Flow lanes were measured and visualized in the middle and bottom sections of the device, because here the flow had stabilized and became independent from the inlet disturbances (Fig. 2 and Table 1). In general, the width of the flow lanes varies depending on the location and the inlet velocity. A higher inlet velocity reduced the width of the flow lanes. The widest observed flow lane was 106 µm, which means that the cut-off particle size is exactly the pore size; particles in this flow lane that have a diameter smaller than that of a pore (200 µm) will always flow into this pore and larger particles will be excluded. Wide flow lanes are, therefore, not desired.

Table 1 Size of the flow lanes are shown in Fig. 2.

The flow lane width is known to be influenced by the velocity profile14,17,18; an asymmetric velocity profile is beneficial for separation because it reduces the width of the flow lanes19. This, however, is only true if the flow lanes through all gaps carry equal flux, which is assumed in (periodic) DLD systems15,17. This assumption is not valid in case of sparse or sieve-based lateral displacement systems and is expected also not to hold for systems with anisotropic permeability14,20,21,22. A highly asymmetric velocity profile does not by definition reduce the width of the flow lanes. We hypothesize that there is a balance between the vertical velocity component (Vy) due to the inlet flow, and the horizontal velocity component (Vx) of the fluid, due to the flow into the gaps. When Vy and Vx are balanced over the entire length of a system, the flow lanes will have the same width throughout the system. And if Vy grows with respect to Vx the flow lane should become narrower and vice versa. To confirm this hypothesis, the velocity field was measured at the same locations where the flow lanes were visualized. The Vy and Vx components were analysed from the acquired data. The velocity profiles obtained with these µPIV measurements are compared with the velocity profiles calculated with the 2D numerical simulations.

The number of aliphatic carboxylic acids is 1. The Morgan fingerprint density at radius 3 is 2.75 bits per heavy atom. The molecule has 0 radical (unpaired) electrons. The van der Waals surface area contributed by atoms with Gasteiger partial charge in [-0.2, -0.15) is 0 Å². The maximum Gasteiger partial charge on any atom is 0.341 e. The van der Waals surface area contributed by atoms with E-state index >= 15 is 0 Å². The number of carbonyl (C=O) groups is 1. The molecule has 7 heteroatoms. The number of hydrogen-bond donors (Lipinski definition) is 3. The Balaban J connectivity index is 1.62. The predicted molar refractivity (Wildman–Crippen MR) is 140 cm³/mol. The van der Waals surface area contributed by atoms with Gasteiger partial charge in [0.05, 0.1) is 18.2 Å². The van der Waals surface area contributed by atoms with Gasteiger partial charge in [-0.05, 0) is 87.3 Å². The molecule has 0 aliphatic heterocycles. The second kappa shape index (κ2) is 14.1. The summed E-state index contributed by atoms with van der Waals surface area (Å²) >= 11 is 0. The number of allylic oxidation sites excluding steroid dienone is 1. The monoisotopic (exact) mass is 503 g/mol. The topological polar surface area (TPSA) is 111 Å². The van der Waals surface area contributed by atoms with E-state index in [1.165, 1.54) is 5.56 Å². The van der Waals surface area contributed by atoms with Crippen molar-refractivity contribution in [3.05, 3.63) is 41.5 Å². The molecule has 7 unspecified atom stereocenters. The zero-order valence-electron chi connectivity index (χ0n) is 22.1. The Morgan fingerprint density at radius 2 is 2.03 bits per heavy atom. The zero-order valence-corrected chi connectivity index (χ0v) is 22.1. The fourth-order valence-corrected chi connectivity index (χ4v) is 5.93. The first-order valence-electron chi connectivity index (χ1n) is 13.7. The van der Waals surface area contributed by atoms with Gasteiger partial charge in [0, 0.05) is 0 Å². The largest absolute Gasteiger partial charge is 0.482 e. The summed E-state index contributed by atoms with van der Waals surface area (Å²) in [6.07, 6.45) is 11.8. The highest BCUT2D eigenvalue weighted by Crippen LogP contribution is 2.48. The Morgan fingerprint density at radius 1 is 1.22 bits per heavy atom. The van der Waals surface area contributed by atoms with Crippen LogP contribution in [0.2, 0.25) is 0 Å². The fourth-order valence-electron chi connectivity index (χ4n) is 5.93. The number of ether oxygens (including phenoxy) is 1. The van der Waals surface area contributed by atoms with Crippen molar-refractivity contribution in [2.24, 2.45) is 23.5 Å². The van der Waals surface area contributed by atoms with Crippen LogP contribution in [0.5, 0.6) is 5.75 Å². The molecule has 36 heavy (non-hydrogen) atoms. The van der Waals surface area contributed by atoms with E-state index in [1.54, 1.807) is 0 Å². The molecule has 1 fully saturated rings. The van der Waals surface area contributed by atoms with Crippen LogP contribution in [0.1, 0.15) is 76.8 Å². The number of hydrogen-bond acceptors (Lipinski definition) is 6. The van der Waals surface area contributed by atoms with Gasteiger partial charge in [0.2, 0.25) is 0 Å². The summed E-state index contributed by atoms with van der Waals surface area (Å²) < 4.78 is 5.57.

Velocity profile obtained with µPIV and 2D numerical simulations

The flow velocity profile was measured for three different inlet velocities and at three locations in the device (Fig. 3). Two sets of recordings were made for each location: a recording of the entire channel width (light green squares) and a detailed recording of the largest sieve (dark green squares). The recordings were translated into an average vector field by using PIV software (Fig. 3). The vectors indicate the size and direction of the composite velocity, the background colour indicates the magnitude of the transverse velocity component Vx.

Figure 3
figure 3

Schematic overview of the experimental setup and the recording locations: top, middle and bottom for both the entire channel (light green square) and the pores (dark green square). The vector field shown (every fourth vector row) is taken near the pores and is recorded at in the middle of the device, where the colour indicates the Vx (blue is left and red is right). The white line gives an example of a measurement location for the average velocity profile (Fig. 4D,F). The vector field shows the absolute velocity and the colour indicates only Vx.

These average vector fields were used to collect Vy and Vx profiles along a line that passes through the centre of a pore, for example the white horizontal line in Fig. 3. Vy was acquired from the entire channel (light green square), which also allowed us to determine the flow velocity behind the sieves. For an accurate estimation of Vx near a pore gap it was necessary to zoom in onto the sieve (dark green square), which allowed the observation of tracer particles flowing towards the pores.